Why not just call it "Top Ten Mantle Cards" or "Top 10 New York Cards". What a pathetic selection. I'll be voting every day and none of them will be a Yankee card.
   18. Textbook Editor Posted: November 14, 2010 at 11:24 PM (#3689878)
There was a Clay Carrol one I liked when I was a kid from the early 70s. And any Bake McBride one from 1976-1979 was a classic in my neck of the woods.
   19. Bruce Markusen Posted: November 15, 2010 at 12:29 AM (#3689890)
Love the George Brunet card, Repoz. Was he known for throwing a greaseball?

Also love the Billy Martin in action. The vein in his neck is popping out just so.
   20. Steve Treder Posted: November 15, 2010 at 01:42 AM (#3689903)
Love the George Brunet card, Repoz. Was he known for throwing a greaseball?

I had that card!

No, Brunet had no reputation for loading up the baseballs, at least none that I was ever aware of. He had a reputation for being an abundantly entertaining character, however.

Years ago I wrote a THT article on the amazing career of George Brunet (he pitched professionally for something like THIRTY FIVE YEARS and never once spent a day on the DL), and in response I received a very sweet email from his daughter. That's the kind of thing that makes it all worthwhile.
   21. Mo Vaughn Down The Road Posted: November 15, 2010 at 02:20 AM (#3689912)
Howard, I had several of that Eddie Matthews card.

You know, I had several shoe boxes full of these vintage cards dated from around 1964 to 1969, and I still haven't forgiven my mother for throwing them away after I left for college.
   22. Mo Vaughn Down The Road Posted: November 15, 2010 at 02:23 AM (#3689914)
I had the Brunet card too, Steve. It seemed like, no matter the year, they always had a smiling headshot of him, rather than having him on the mound in a windup or something. My 12 year mind equated his smiling + the horrible win/loss %'s with a careless attitude, later confirmed in Ball Four.
   23. Pat Rapper's Delight Posted: November 15, 2010 at 02:35 AM (#3689917)
I prefer the regular 1972 Martin with him stealthily flipping off the camera.
   24. Pasta-diving Jeter (jmac66) Posted: November 15, 2010 at 03:04 AM (#3689921)
You know, I my brother and I had several shoe boxes full of these vintage cards dated from around 1964 to 1969 1955-1960

fixed

(hey--whatever happened to my Pumpsie Green card??--you s'pose it finally made it to Israel?)
   25. Jolly Old St. Nick Is A Jolly Old St. Crip Posted: November 15, 2010 at 03:19 AM (#3689927)
You know, I had several shoe boxes full of these vintage cards dated from around 1964 to 1969, and I still haven't forgiven my mother for throwing them away after I left for college.

I had Topps sets from 1953 through 1955 before I gave it up. I eventually sold the '54 & '55 but kept the '53, and I wonder what they'd be worth today if I hadn't stuck them in a photo album where they've been stuck for the past 40 years. You win some and you lose some, but at least I can still look at the fronts.

My mom somehow managed to keep her hands off those sets for several years after I moved out of the house, but she did throw away a '52 Mantle Topps in not so great condition, a bunch of '51 Bowmans (no Mantle or Mays among them), a glorious '53 Bowman Musial, and worst of all, a postcard from Malcolm X, sent from Mecca to a woman I stayed with in the civil rights movement. My mom didn't think much of good old el-Hajj Malik el-Shabazz.
   26. Howie Menckel Posted: November 15, 2010 at 03:26 AM (#3689930)
"I had several shoe boxes full of these vintage cards dated from around 1964 to 1969, and I still haven't forgiven my mother for throwing them away after I left for college."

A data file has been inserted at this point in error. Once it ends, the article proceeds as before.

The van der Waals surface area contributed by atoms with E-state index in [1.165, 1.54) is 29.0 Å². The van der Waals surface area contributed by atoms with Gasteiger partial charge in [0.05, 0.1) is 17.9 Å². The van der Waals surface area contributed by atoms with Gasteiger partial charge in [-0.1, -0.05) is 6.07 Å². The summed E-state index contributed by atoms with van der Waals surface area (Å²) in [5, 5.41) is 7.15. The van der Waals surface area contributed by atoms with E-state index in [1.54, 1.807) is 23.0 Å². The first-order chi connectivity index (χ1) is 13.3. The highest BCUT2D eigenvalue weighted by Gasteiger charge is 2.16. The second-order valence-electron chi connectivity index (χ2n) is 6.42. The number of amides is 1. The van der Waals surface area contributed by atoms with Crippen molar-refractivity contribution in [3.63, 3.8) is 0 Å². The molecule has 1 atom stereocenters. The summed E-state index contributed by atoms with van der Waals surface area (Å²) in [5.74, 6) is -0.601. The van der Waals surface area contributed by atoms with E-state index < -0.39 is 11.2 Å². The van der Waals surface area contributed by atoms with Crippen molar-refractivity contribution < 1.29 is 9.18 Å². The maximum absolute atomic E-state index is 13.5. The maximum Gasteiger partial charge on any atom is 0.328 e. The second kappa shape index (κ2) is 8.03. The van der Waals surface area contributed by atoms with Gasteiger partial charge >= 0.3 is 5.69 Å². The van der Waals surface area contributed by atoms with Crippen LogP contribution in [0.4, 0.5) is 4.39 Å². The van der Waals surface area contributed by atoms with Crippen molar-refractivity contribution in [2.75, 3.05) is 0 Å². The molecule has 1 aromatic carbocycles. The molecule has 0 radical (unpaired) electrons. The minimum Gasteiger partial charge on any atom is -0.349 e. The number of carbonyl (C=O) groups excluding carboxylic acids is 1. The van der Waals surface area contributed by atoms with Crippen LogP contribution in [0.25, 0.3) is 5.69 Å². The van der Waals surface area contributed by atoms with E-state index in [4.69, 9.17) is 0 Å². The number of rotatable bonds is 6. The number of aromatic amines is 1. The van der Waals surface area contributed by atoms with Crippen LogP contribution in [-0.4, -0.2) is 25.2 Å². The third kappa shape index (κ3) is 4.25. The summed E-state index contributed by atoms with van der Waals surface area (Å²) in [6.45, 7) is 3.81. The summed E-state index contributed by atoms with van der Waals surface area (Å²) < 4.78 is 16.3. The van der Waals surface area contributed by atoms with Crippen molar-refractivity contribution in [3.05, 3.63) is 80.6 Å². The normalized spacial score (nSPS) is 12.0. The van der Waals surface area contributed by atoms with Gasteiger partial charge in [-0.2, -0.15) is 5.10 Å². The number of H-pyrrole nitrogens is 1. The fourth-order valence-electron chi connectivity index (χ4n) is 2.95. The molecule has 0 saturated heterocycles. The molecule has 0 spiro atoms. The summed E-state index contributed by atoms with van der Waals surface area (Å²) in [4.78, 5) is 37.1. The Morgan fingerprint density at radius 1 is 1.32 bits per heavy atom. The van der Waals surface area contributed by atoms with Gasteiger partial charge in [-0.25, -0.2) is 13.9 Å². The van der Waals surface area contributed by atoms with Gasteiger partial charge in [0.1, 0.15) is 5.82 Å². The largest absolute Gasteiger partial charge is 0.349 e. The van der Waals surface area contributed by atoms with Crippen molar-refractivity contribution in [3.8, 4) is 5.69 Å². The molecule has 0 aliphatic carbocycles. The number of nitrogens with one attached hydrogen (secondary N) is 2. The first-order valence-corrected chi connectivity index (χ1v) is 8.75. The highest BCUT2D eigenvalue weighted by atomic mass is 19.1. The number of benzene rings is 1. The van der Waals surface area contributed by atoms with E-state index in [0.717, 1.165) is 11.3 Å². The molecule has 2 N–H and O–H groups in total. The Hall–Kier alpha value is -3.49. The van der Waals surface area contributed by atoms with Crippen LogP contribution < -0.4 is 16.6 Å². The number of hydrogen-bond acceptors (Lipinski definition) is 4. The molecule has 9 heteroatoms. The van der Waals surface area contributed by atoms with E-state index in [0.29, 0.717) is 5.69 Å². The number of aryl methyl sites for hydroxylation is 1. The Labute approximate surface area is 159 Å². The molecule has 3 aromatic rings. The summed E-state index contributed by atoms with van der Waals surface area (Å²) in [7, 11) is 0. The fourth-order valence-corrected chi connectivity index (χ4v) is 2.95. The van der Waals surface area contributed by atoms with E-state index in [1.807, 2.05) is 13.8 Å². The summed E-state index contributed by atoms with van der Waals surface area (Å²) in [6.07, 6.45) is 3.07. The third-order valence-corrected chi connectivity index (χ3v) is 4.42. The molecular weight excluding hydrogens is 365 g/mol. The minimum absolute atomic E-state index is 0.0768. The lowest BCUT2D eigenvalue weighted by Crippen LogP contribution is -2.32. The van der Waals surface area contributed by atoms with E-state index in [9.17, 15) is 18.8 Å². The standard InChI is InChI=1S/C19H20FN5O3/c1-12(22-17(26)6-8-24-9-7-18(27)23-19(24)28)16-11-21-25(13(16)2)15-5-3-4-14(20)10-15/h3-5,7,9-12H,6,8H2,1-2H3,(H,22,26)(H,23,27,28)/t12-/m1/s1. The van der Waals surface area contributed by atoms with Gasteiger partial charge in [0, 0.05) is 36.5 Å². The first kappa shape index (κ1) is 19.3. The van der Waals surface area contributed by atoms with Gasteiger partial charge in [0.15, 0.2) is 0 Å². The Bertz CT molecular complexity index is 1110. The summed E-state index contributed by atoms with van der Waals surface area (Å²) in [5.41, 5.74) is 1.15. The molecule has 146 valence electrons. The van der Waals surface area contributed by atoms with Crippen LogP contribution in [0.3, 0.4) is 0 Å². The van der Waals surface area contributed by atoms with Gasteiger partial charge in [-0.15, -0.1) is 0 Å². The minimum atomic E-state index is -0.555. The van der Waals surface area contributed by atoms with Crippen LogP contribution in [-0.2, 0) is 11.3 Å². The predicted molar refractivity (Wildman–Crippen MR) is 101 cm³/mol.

My late mom never threw away a single card - I still have about 10,000 BB/FB/BKB/HK cards - nor anything else of what she considered to be my personal possessions.

I was very, very lucky, I know.
   27. Jolly Old St. Nick Is A Jolly Old St. Crip Posted: November 15, 2010 at 03:34 AM (#3689936)
My late mom never threw away a single card - I still have about 10,000 BB/FB/BKB/HK cards - nor anything else of what she considered to be my personal possessions.

I was very, very lucky, I know.


What makes you really lucky is that when it came to baseball cards, 99 out of 100 moms did exactly the opposite.
   28. Steve Treder Posted: November 15, 2010 at 03:39 AM (#3689937)
(hey--whatever happened to my Pumpsie Green card??--you s'pose it finally made it to Israel?)

Awesome.
   29. SoSHially Unacceptable Posted: November 15, 2010 at 04:51 AM (#3689963)
My late mom never threw away a single card - I still have about 10,000 BB/FB/BKB/HK cards - nor anything else of what she considered to be my personal possessions.

I was very, very lucky, I know.


My mom eventually threw away my cards, but they were so beat up - from trading, flipping, being pinched at the corners by the rubber band that encircled them - that they were pretty much worthless anyway. I got the most out of my baseball card collection when I was collecting them, and that's OK with me.

But my grandmother never threw out any of my dad's cards. I've got more than a thousand cards from the 40s and 50s in really good condition, including many of those on the Topps list, that my dad passed down to me (in what I think is the same old fruit box that his mom stored them in). And eventually I'll do the same, passing them down to my youngest son, the only ballfan among the Unacceptable offspring.
   30. Howie Menckel Posted: November 15, 2010 at 05:11 AM (#3689975)
That's cool, SoSH.

But my cards are my cards, still.

I separated out the Hall of Famers - including Ryan and Bench and Carew and Schmidt and Winfield and other rookie cards - and the Namaths and O.Js and Wilt Chamberlain and Pistol Petes and Bobby Hull and Bobby Orrs - into a protected album many years ago.

But I still treasure my "Seattle Pilots" and "WASH NAT' LEA' cards, and all the goofy scrubs from the Cleveland Barons and California Golden Seals and San Diego Conquistadors and Buffalo Braves and Washington Senators and inaugural Montreal Expos as well.